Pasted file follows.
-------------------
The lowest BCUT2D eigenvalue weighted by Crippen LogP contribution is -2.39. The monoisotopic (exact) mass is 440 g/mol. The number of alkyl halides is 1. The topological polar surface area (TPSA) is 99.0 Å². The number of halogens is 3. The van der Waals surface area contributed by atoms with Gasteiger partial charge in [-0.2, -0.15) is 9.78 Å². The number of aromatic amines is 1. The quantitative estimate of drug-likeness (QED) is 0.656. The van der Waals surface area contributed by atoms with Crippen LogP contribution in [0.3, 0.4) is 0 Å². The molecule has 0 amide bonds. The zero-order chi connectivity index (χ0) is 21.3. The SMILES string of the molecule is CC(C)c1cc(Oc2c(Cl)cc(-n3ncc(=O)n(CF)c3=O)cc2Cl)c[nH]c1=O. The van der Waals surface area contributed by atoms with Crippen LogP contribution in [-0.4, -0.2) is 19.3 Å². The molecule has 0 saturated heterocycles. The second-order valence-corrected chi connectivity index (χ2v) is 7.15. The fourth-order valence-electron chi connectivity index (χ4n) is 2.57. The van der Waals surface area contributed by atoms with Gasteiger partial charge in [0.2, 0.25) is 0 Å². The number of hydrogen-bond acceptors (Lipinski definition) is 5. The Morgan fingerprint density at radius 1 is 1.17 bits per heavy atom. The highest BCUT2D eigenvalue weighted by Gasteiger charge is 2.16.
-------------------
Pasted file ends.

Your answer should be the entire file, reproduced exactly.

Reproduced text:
The lowest BCUT2D eigenvalue weighted by Crippen LogP contribution is -2.39. The monoisotopic (exact) mass is 440 g/mol. The number of alkyl halides is 1. The topological polar surface area (TPSA) is 99.0 Å². The number of halogens is 3. The van der Waals surface area contributed by atoms with Gasteiger partial charge in [-0.2, -0.15) is 9.78 Å². The number of aromatic amines is 1. The quantitative estimate of drug-likeness (QED) is 0.656. The van der Waals surface area contributed by atoms with Crippen LogP contribution in [0.3, 0.4) is 0 Å². The molecule has 0 amide bonds. The zero-order chi connectivity index (χ0) is 21.3. The SMILES string of the molecule is CC(C)c1cc(Oc2c(Cl)cc(-n3ncc(=O)n(CF)c3=O)cc2Cl)c[nH]c1=O. The van der Waals surface area contributed by atoms with Crippen LogP contribution in [-0.4, -0.2) is 19.3 Å². The molecule has 0 saturated heterocycles. The second-order valence-corrected chi connectivity index (χ2v) is 7.15. The fourth-order valence-electron chi connectivity index (χ4n) is 2.57. The van der Waals surface area contributed by atoms with Gasteiger partial charge in [0.2, 0.25) is 0 Å². The number of hydrogen-bond acceptors (Lipinski definition) is 5. The Morgan fingerprint density at radius 1 is 1.17 bits per heavy atom. The highest BCUT2D eigenvalue weighted by Gasteiger charge is 2.16.